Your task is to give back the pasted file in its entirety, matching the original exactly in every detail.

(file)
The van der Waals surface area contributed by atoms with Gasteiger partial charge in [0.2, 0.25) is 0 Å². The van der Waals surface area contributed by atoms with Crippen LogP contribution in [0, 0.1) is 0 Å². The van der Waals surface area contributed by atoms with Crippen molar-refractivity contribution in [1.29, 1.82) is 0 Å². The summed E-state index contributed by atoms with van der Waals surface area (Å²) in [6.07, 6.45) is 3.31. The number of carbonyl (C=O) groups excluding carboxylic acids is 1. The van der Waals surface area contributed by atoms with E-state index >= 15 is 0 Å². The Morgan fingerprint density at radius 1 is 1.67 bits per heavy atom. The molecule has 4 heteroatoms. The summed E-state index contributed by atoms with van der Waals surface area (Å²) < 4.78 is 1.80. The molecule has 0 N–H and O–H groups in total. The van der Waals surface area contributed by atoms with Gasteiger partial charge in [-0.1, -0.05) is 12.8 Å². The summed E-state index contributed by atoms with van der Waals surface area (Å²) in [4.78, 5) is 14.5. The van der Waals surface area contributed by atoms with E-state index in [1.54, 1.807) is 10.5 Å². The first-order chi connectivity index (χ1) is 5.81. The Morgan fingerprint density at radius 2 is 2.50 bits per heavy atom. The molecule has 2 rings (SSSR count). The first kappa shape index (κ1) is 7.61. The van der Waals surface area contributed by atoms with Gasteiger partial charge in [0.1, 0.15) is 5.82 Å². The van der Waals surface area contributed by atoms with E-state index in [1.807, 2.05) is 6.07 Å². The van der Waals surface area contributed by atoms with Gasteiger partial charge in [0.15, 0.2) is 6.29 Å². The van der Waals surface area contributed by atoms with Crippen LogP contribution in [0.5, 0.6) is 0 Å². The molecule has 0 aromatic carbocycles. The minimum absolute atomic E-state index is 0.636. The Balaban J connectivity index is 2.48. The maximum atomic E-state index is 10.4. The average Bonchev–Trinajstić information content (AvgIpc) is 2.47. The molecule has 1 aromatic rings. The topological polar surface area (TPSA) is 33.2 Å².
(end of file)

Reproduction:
The van der Waals surface area contributed by atoms with Gasteiger partial charge in [0.2, 0.25) is 0 Å². The van der Waals surface area contributed by atoms with Crippen LogP contribution in [0, 0.1) is 0 Å². The van der Waals surface area contributed by atoms with Crippen molar-refractivity contribution in [1.29, 1.82) is 0 Å². The summed E-state index contributed by atoms with van der Waals surface area (Å²) in [6.07, 6.45) is 3.31. The number of carbonyl (C=O) groups excluding carboxylic acids is 1. The van der Waals surface area contributed by atoms with E-state index >= 15 is 0 Å². The Morgan fingerprint density at radius 1 is 1.67 bits per heavy atom. The molecule has 4 heteroatoms. The summed E-state index contributed by atoms with van der Waals surface area (Å²) < 4.78 is 1.80. The molecule has 0 N–H and O–H groups in total. The van der Waals surface area contributed by atoms with Gasteiger partial charge in [-0.1, -0.05) is 12.8 Å². The summed E-state index contributed by atoms with van der Waals surface area (Å²) in [4.78, 5) is 14.5. The van der Waals surface area contributed by atoms with E-state index in [1.54, 1.807) is 10.5 Å². The first-order chi connectivity index (χ1) is 5.81. The Morgan fingerprint density at radius 2 is 2.50 bits per heavy atom. The molecule has 2 rings (SSSR count). The first kappa shape index (κ1) is 7.61. The van der Waals surface area contributed by atoms with Gasteiger partial charge in [0.1, 0.15) is 5.82 Å². The van der Waals surface area contributed by atoms with E-state index in [1.807, 2.05) is 6.07 Å². The van der Waals surface area contributed by atoms with Gasteiger partial charge in [0.15, 0.2) is 6.29 Å². The van der Waals surface area contributed by atoms with Crippen LogP contribution in [0.5, 0.6) is 0 Å². The molecule has 0 aromatic carbocycles. The minimum absolute atomic E-state index is 0.636. The Balaban J connectivity index is 2.48. The maximum atomic E-state index is 10.4. The average Bonchev–Trinajstić information content (AvgIpc) is 2.47. The molecule has 1 aromatic rings. The topological polar surface area (TPSA) is 33.2 Å².